Do you believe yourself to be a DIY guy? Then, you don’t want to pay off some extra bucks to install a new faucet on your kitchen. And in case you’re preparing to install the faucet yourself, this is the guide you must read.
Installing a faucet doesn’t begin with the setup process. To be straight forward, you have to be careful since when you’re purchasing a kitchen faucet.
Here are a few kinds of stuff to check before you buy and install a faucet-
Look through the bottom of the sink and check how many holes does the sink has. In general sense, there can be anything that can be one to four holes.
If you have four holes on the bottom of the sink, make sure you get a deck plate with the faucet you buy.
Make sure you have the right set of accessories(gasket, nuts) with the faucet model.
If you need Interesting news, helpful tips, and weird stories about kitchen and home related then this blog will help you and share with your friends and family.
8 Steps to Setup a New Kitchen Faucet
Now, we’re at the core of the articles, for what you’ve landed on this page. Here is our 8-steps formula to replace your faucet of the kitchen and replace a new one instead.
Step 1: Loosen up the Old One
If you’re not using a faucet for the first time (which is a pretty rare case), you have to put off the older faucet in the kitchen. If you’re new to such faucets or installing one for the new home, then skip this step.
Turn off everything that connects to the waterline of the faucet. The list includes the sink tapes, the water valves, the disposal power and anything else, if applicable. Finally turn on the tape of the older faucet to release the pressure inside.
Take a picture of the plumbing setup, in case you need it for later.
Step 2: Remove the Old Faucet
As you’ve disconnected every sort of connections to the older faucet, now it’s time to move that off. You may need a helping hand who would hold the faucet in place while you’ll be loosening up the bolts and nuts.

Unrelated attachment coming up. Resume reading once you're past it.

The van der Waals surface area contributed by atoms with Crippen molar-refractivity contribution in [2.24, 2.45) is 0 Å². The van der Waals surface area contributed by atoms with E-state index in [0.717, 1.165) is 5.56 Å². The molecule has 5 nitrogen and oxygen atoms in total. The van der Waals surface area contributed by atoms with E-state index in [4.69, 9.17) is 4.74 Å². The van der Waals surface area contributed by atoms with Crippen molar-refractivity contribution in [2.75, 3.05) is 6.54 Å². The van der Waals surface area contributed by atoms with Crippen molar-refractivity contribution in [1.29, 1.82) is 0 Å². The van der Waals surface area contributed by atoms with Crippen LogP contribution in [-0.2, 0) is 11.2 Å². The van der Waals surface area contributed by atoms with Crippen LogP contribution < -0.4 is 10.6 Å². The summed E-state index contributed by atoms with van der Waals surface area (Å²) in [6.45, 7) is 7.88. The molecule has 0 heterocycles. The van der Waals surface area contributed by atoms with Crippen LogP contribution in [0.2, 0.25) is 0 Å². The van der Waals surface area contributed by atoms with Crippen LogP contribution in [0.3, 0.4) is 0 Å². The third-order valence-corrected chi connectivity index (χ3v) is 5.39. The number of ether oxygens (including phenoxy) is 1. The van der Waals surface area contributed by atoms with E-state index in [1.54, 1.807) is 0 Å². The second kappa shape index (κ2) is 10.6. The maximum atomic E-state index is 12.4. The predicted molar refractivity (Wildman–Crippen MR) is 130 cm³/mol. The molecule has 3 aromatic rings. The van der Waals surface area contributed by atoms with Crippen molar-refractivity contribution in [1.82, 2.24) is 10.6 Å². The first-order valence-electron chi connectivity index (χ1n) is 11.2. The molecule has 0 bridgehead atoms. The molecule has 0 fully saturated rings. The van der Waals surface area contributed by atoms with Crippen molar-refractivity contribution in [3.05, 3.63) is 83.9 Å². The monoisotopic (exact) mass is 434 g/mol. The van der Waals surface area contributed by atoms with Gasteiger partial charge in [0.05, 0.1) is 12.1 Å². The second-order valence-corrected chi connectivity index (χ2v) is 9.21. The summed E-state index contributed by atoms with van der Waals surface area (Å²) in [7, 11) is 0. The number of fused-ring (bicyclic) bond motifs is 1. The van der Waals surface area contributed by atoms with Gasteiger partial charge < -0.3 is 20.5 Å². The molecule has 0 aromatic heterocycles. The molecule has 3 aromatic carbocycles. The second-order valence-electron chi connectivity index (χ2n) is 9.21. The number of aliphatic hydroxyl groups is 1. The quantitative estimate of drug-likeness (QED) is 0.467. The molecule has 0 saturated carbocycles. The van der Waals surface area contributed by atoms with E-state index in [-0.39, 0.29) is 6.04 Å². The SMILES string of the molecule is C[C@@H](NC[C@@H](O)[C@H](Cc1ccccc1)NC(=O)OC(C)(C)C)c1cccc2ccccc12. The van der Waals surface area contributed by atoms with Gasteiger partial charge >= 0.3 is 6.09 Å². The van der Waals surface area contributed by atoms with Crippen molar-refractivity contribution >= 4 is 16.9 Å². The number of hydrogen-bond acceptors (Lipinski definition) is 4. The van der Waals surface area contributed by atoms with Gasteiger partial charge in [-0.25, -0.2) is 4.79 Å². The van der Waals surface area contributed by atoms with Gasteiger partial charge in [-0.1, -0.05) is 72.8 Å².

Step 3: Clean the Sink Off
Before you set up a new kitchen faucet, it’s good to do some cleaning works on the sink’s surface and waterline. Most commonly, sealant and grime are the stuff that sticks the sink around. There are a few chemicals available to deal with such stubborn. Or you can also use a scrubber.
Step 4: Go Through the New Faucet’s Manual
As you know, every faucet has something new in it that differs it from others. In case you used something precisely similar, it’s better to guide yourself through the product annual.
Step 5: Set the Deck Place
As I’ve mentioned before, there can be a gasket in need if you chose to set up a 3 or 4-hole kitchen faucet. To set it up, use a plastic or rubber gasket, and a trim ring over the surface of the sink. And setup the gasket on it.
Later on, feed the faucet lines into the holes you have in the sink. The excess of pipe should be under the sink through the holes.
In the step of placing the gasket, there can be misalignment's in dimension. So, it’s wise to use temporary chalks to be sure about the central placement of it. There is also stuff called Plumber’s Putty that may help you out.
Step 6: Install the Nuts and Washers
Now move for some job underneath the sink. As you’ve placed the pipes in the waterline, you need to set up the nuts and washers. For faucets that are pull down or something similar, use a quick-connection hose before you tighten up the bolts.
Step 7: Connect the Water Lines with the System
Now it’s one of the most crucial stages of connection your house’s water lines to the faucet. If you’re sure that you’ve bought the right faucet for the kitchen, then take advance thanks. The rest of the process will be too easy for you.
Connect the water supply lines to the pipes of the faucet. To joint them up, a plumber tape can be the best solution.
Beware of over-tightening the connections. They may end up in mishaps.
Step 8: Remove the Aerator and Check for Flaws
We’re almost done. Now it’s time to proofread your work. Check for any leaks on the entire system with slow flows of water. Don’t forget to take away the aerator from the faucet head.
Run a decent amount of water till you’re sure about no leaks or flaws on the entire system.
If you’ve gone successfully, then congratulations! You’ve just done your plumbing of setting up a new faucet. Once you get done with it and know it’s pros and cons, every time you set up a new one, would look like no trouble at all.
Keep up the good works. Cheers!